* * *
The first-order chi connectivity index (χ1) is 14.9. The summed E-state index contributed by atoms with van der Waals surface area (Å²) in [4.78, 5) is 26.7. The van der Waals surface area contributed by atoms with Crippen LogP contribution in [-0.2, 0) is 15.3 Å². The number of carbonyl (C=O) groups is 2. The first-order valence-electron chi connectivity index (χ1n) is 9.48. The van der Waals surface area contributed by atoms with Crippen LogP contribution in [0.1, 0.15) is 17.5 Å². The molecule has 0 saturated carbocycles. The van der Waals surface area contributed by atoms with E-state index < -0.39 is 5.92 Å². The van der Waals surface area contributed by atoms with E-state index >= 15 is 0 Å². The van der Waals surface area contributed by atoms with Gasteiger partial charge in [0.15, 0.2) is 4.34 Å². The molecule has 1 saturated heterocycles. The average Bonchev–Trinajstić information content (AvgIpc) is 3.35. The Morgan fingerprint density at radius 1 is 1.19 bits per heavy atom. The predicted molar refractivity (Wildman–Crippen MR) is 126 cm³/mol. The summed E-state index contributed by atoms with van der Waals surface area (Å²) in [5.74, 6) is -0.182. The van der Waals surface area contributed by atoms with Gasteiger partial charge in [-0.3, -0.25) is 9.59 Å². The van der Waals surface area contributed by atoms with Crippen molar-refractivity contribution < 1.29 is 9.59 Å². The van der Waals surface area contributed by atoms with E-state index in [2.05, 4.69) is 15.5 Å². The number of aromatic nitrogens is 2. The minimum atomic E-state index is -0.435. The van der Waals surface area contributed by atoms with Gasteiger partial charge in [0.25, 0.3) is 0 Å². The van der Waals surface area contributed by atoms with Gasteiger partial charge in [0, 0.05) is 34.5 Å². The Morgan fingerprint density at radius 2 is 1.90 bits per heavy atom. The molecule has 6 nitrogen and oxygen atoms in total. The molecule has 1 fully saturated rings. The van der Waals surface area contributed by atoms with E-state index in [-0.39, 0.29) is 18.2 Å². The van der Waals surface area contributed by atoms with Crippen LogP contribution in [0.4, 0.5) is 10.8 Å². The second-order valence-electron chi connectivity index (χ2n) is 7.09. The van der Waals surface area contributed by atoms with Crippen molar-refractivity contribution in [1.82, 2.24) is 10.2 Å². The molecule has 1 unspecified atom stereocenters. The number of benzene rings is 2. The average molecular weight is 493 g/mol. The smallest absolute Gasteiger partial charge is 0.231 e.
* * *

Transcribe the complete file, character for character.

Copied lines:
The first-order chi connectivity index (χ1) is 14.9. The summed E-state index contributed by atoms with van der Waals surface area (Å²) in [4.78, 5) is 26.7. The van der Waals surface area contributed by atoms with Crippen LogP contribution in [-0.2, 0) is 15.3 Å². The number of carbonyl (C=O) groups is 2. The first-order valence-electron chi connectivity index (χ1n) is 9.48. The van der Waals surface area contributed by atoms with Crippen LogP contribution in [0.1, 0.15) is 17.5 Å². The molecule has 0 saturated carbocycles. The van der Waals surface area contributed by atoms with E-state index < -0.39 is 5.92 Å². The van der Waals surface area contributed by atoms with E-state index >= 15 is 0 Å². The van der Waals surface area contributed by atoms with Gasteiger partial charge in [0.15, 0.2) is 4.34 Å². The molecule has 1 saturated heterocycles. The average Bonchev–Trinajstić information content (AvgIpc) is 3.35. The Morgan fingerprint density at radius 1 is 1.19 bits per heavy atom. The predicted molar refractivity (Wildman–Crippen MR) is 126 cm³/mol. The summed E-state index contributed by atoms with van der Waals surface area (Å²) in [5.74, 6) is -0.182. The van der Waals surface area contributed by atoms with Gasteiger partial charge in [-0.3, -0.25) is 9.59 Å². The van der Waals surface area contributed by atoms with Crippen molar-refractivity contribution < 1.29 is 9.59 Å². The van der Waals surface area contributed by atoms with E-state index in [2.05, 4.69) is 15.5 Å². The number of aromatic nitrogens is 2. The minimum atomic E-state index is -0.435. The van der Waals surface area contributed by atoms with Gasteiger partial charge in [0.25, 0.3) is 0 Å². The van der Waals surface area contributed by atoms with Gasteiger partial charge in [0, 0.05) is 34.5 Å². The Morgan fingerprint density at radius 2 is 1.90 bits per heavy atom. The molecule has 6 nitrogen and oxygen atoms in total. The molecule has 1 fully saturated rings. The van der Waals surface area contributed by atoms with E-state index in [-0.39, 0.29) is 18.2 Å². The van der Waals surface area contributed by atoms with Crippen LogP contribution in [0.4, 0.5) is 10.8 Å². The second-order valence-electron chi connectivity index (χ2n) is 7.09. The van der Waals surface area contributed by atoms with Crippen molar-refractivity contribution in [1.82, 2.24) is 10.2 Å². The molecule has 1 unspecified atom stereocenters. The number of benzene rings is 2. The average molecular weight is 493 g/mol. The smallest absolute Gasteiger partial charge is 0.231 e.